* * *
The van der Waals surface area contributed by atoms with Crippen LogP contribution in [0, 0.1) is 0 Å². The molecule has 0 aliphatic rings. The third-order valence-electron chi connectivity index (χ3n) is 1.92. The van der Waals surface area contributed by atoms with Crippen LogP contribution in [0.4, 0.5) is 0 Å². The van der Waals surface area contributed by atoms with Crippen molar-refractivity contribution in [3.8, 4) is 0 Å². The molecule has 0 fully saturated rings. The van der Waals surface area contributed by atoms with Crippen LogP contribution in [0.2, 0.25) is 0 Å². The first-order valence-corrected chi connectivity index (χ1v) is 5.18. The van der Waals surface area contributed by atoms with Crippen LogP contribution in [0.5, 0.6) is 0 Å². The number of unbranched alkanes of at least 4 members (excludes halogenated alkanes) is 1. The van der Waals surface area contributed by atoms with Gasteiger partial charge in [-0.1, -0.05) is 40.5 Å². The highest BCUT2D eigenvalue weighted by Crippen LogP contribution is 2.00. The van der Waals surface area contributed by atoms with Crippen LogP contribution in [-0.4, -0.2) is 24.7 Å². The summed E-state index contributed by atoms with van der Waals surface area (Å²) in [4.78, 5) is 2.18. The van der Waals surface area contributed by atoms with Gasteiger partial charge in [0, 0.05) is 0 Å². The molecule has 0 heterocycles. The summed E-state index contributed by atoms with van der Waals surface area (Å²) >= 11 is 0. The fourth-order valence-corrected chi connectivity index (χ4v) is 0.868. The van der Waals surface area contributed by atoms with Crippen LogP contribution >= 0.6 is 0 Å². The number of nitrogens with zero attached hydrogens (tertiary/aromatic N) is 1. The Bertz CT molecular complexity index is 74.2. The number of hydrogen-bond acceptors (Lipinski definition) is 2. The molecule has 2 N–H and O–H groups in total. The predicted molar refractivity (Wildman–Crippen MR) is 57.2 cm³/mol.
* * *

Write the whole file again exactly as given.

The van der Waals surface area contributed by atoms with Crippen LogP contribution in [0, 0.1) is 0 Å². The molecule has 0 aliphatic rings. The third-order valence-electron chi connectivity index (χ3n) is 1.92. The van der Waals surface area contributed by atoms with Crippen LogP contribution in [0.4, 0.5) is 0 Å². The van der Waals surface area contributed by atoms with Crippen molar-refractivity contribution in [3.8, 4) is 0 Å². The molecule has 0 fully saturated rings. The van der Waals surface area contributed by atoms with Crippen LogP contribution in [0.2, 0.25) is 0 Å². The first-order valence-corrected chi connectivity index (χ1v) is 5.18. The van der Waals surface area contributed by atoms with Crippen LogP contribution in [0.5, 0.6) is 0 Å². The number of unbranched alkanes of at least 4 members (excludes halogenated alkanes) is 1. The van der Waals surface area contributed by atoms with Gasteiger partial charge in [-0.1, -0.05) is 40.5 Å². The highest BCUT2D eigenvalue weighted by Crippen LogP contribution is 2.00. The van der Waals surface area contributed by atoms with Crippen LogP contribution in [-0.4, -0.2) is 24.7 Å². The summed E-state index contributed by atoms with van der Waals surface area (Å²) in [4.78, 5) is 2.18. The van der Waals surface area contributed by atoms with Gasteiger partial charge in [0, 0.05) is 0 Å². The molecule has 0 heterocycles. The summed E-state index contributed by atoms with van der Waals surface area (Å²) >= 11 is 0. The fourth-order valence-corrected chi connectivity index (χ4v) is 0.868. The van der Waals surface area contributed by atoms with Crippen LogP contribution >= 0.6 is 0 Å². The number of nitrogens with zero attached hydrogens (tertiary/aromatic N) is 1. The Bertz CT molecular complexity index is 74.2. The number of hydrogen-bond acceptors (Lipinski definition) is 2. The molecule has 2 N–H and O–H groups in total. The predicted molar refractivity (Wildman–Crippen MR) is 57.2 cm³/mol.